“The Flowers Invention Studio is 4500 sq. ft. makerspace open to all students, staff, and faculty at Georgia Tech with a mission to empower creative self-efficacy,” explained Director of Design & Innovation Amit S. Jariwala. “It is run by a volunteer student organization, Invention Studio at Georgia Tech, which has around 100 student volunteers who all share a common passion to learn, share and teach design and manufacturing.
While in these spaces, participants had access to a plethora of resources, including 3-D printers, CNC machines, hand tools, and more.
Jariwala led the design-thinking-based ice breaker exercise on the evening of Jan. 6, embodying the idea that “innovation requires iterations!” The exercise was based on the team activity in the Woodruff School’s sophomore-level design course, ME2110, and was developed for the course by Chris Saldana, Ph.D.
Georgia Tech student leaders, including Ritesh Bhatt (ME), William Cooper (CS), Manu Gummaraju (ME), and Matthew Dick (AE), also volunteered their time to provide tours of the makerspace and facilitate the design thinking exercise.
By the end of the weekend, each team produced a list of courses of action considered, a functional prototype (digital or physical), and steps forward for each of their problem sets.
“All the teams did wonderful,” said GTRI Research Scientist Akilah McIntyre as she reflected on the event. “I’m impressed at the creativity and range of solutions that the teams synthesized in a short amount of time. They really demonstrate the magic of prototyping using all available resources.”
Participants in the Marne Innovation Workshop not only created thoughtful solutions, but they also built a network they can count on in the future. The event brought together cadets, students, and soldiers from many different geographic areas. Despite the distance, they will remain in contact to continue seeking creative remedies for the problems 3rd ID soldiers face.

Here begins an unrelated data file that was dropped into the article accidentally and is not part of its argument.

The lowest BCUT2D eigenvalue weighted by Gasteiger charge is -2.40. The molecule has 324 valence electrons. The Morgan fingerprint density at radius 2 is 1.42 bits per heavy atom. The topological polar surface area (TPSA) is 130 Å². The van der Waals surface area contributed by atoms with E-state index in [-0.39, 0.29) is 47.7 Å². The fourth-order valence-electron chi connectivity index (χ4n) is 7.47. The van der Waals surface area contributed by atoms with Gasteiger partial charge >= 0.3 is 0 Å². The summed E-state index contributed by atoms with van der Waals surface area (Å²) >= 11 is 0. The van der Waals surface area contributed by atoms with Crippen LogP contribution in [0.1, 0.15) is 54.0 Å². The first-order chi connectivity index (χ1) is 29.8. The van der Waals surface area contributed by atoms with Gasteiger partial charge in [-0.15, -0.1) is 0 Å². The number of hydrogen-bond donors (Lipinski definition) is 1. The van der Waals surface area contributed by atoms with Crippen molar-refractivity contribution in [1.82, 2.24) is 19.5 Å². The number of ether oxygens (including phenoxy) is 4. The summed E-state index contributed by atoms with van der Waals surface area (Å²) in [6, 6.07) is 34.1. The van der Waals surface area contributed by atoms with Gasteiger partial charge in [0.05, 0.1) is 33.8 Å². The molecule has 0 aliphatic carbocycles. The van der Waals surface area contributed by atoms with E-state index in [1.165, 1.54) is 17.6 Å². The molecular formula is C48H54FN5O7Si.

“This is a great first step in the manifestation of the Educational Partnership Agreement between Georgia Tech/GTRI and the 3rd Infantry Division,” said Chang. “We look forward to expanding and building on the partnership to continue to help solve problems for this nation’s front-line warfighters.”
The event demonstrated how well GTRI and Georgia Tech collaborate with the Army in the mission of education and problem solving.
“[We had] great support from our senior leadership, faculty, staff and students,” said George White, the (Interim) vice president of Georgia Tech’s Office of Industry Collaboration, who supported and helped plan the workshop. “[There are] many opportunities for sustained engagement.”
We look forward to future opportunities to partner with the Army in modernization and innovation efforts.
Article updated as of Feb. 7, 2022.
Writer: Katrina Heitz
Photos: Sean McNeil
Georgia Tech Research Institute
Atlanta, Georgia USA
The Georgia Tech Research Institute (GTRI) is the nonprofit, applied research division of the Georgia Institute of Technology (Georgia Tech). Founded in 1934 as the Engineering Experiment Station, GTRI has grown to more than 2,800 employees, supporting eight laboratories in over 20 locations around the country and performing more than $700 million of problem-solving research annually for government and industry. GTRI's renowned researchers combine science, engineering, economics, policy, and technical expertise to solve complex problems for the U.S. federal government, state, and industry.